7 Facts About Epilepsy

There are a lot of misconceptions and myths surrounding epilepsy, its causes and the impact it has on the life of sufferers. In this article, we’ll go over what epilepsy is and some hard facts of this relatively common neurological disorder.

What is Epilepsy?

In simple terms, epilepsy is a recurrent brain disorder that is typified by seizures. Most people have a vague understanding of seizures as uncontrollable spasms and muscle twitches, but those are the more extreme signs. Milder seizures are barely noticeable since you just lack awareness for the few seconds it takes for the sudden jolt of electrical activity in your brain to settle.

Epilepsy is fairly common, with the latest statistics pointing to roughly 65 million people affected by the disorder to some degree across the world. Anyone can develop epilepsy, but trends suggest a higher incidence in young children and older adults. There is also a slightly higher number of male sufferers compared to female sufferers.

There is no cure for epilepsy, but there are several effective medication and treatment plans to help control symptoms.

Types of Seizures

There are two generally accepted of seizures: Focal seizures and Generalized seizures. The difference between the two is which part of the brain is affected. Focal seizures affect a specific part of the brain, whereas generalized seizures will affect the entire brain.

Focal seizures are subdivided into:

Simple partial seizures that do not involve loss of consciousness, but may bring about alterations to smell, taste, hearing and sight, as well as dizziness and twitches.

Complex partial seizures do involve loss of awareness with the sufferer staring blankly, being unresponsive and performing repetitive movements like lip licking, or complete loss of consciousness for a certain amount of time.

Generalized seizures are divided into six broad subcategories, namely

  • Absence seizures that look very similar to complex partial seizures
  • Tonic seizures that cause muscles to stiffen and contract
  • Atonic seizures that lead to loss of muscle control, causing sudden falls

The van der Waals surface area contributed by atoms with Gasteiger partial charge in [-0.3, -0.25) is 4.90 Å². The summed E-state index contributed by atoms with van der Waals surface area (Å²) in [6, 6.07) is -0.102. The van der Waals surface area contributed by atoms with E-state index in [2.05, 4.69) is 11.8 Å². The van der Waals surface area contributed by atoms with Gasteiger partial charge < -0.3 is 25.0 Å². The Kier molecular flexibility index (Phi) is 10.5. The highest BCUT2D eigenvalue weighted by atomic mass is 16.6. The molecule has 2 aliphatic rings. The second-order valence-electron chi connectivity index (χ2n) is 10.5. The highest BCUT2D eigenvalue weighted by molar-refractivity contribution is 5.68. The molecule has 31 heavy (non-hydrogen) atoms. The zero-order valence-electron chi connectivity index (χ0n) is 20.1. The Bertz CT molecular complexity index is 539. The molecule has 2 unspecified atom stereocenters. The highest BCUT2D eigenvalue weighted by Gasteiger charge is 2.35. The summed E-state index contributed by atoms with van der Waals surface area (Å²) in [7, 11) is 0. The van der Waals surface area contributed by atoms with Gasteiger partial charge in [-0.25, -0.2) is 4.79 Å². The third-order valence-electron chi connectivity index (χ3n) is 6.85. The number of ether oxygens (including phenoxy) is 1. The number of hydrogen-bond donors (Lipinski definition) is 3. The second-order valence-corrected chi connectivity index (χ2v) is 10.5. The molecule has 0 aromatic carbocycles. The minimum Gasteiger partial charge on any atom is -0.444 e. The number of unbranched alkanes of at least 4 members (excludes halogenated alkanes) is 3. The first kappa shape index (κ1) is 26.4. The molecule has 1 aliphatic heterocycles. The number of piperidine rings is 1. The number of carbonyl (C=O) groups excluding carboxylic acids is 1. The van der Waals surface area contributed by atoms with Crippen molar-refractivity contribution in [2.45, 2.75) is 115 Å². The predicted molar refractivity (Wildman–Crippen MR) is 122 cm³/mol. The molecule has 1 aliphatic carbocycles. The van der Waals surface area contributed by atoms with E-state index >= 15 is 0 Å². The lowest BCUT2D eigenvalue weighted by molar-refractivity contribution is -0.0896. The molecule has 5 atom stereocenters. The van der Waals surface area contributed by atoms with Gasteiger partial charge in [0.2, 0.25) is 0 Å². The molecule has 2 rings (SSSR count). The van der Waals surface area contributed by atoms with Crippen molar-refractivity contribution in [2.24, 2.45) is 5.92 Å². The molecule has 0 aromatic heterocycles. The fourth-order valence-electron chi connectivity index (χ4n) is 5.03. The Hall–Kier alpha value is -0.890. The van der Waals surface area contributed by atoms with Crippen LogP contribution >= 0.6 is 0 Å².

• Clonic seizures, which are categorized by repeated muscle spasms in the face, neck and arms
  • Myoclonic seizures where you will notice quick twitches in the arms and legs
  • Tonic-clonic seizures, also known as ‘grand mal seizures’. This is the most serious of all seizure types and is characterized by stiffening of the body, loss of bladder control, shaking and loss of consciousness.

Common Epilepsy Facts

  1. Despite claims to the contrary, there is no physical way for someone having an epileptic fit to swallow their tongue. You should also not force someone having a seizure’s mouth open, since you could chip their teeth, injure their gums or, in extreme circumstances, break their jaw. Instead, simply roll them on one side, cradle their head and make sure they are breathing properly.
  2. Never restrain someone having a seizure. Most of the time, the fit will pass on its own after a few moments, and restraining someone who’s having a major seizure can cause injury to both the person and yourself.
  3. Epilepsy is not contagious. It goes without saying that since it’s not a disease, there is no way to catch epilepsy or transmit it to anyone else.
  4. Anyone can develop epilepsy. Adults are just as likely as young children to develop epilepsy. It can even be a sign of more life-threatening conditions like heart failure or stroke in older people. Other causes of epilepsy can include cranial trauma from accidents, brain infections like meningitis or high fevers, or alcohol and recreational drug overdoses.
  5. Epilepsy sufferers are otherwise as capable as non-sufferers when it comes to living their lives. While sufferers do have trouble moving during and immediately after a seizure, and some may be limited when it comes to driving or operating certain machinery, the vast majority have no physical limitations when not having a fit.
  6. Each person’s fit is different, but an epileptic will always have the same seizure. What we mean by this is that the same thing will happen to that person every time they have a seizure. This can be a good way for the sufferer to predict when a fit is coming and be able to take measures.
  7. Although very rare, epilepsy can be fatal. The usual causes of death are the still unexplained phenomenon of SUDEP (sudden unexpected death in epilepsy) and prolonged seizures, otherwise known as status epilepticus. This tends to be more common in people having a sudden-onset grand mal seizure.

Epilepsy is a condition that millions of people across the world have learnt to live with. We hope this article has given you a better understanding of what they go through. Share your views in the comments below.

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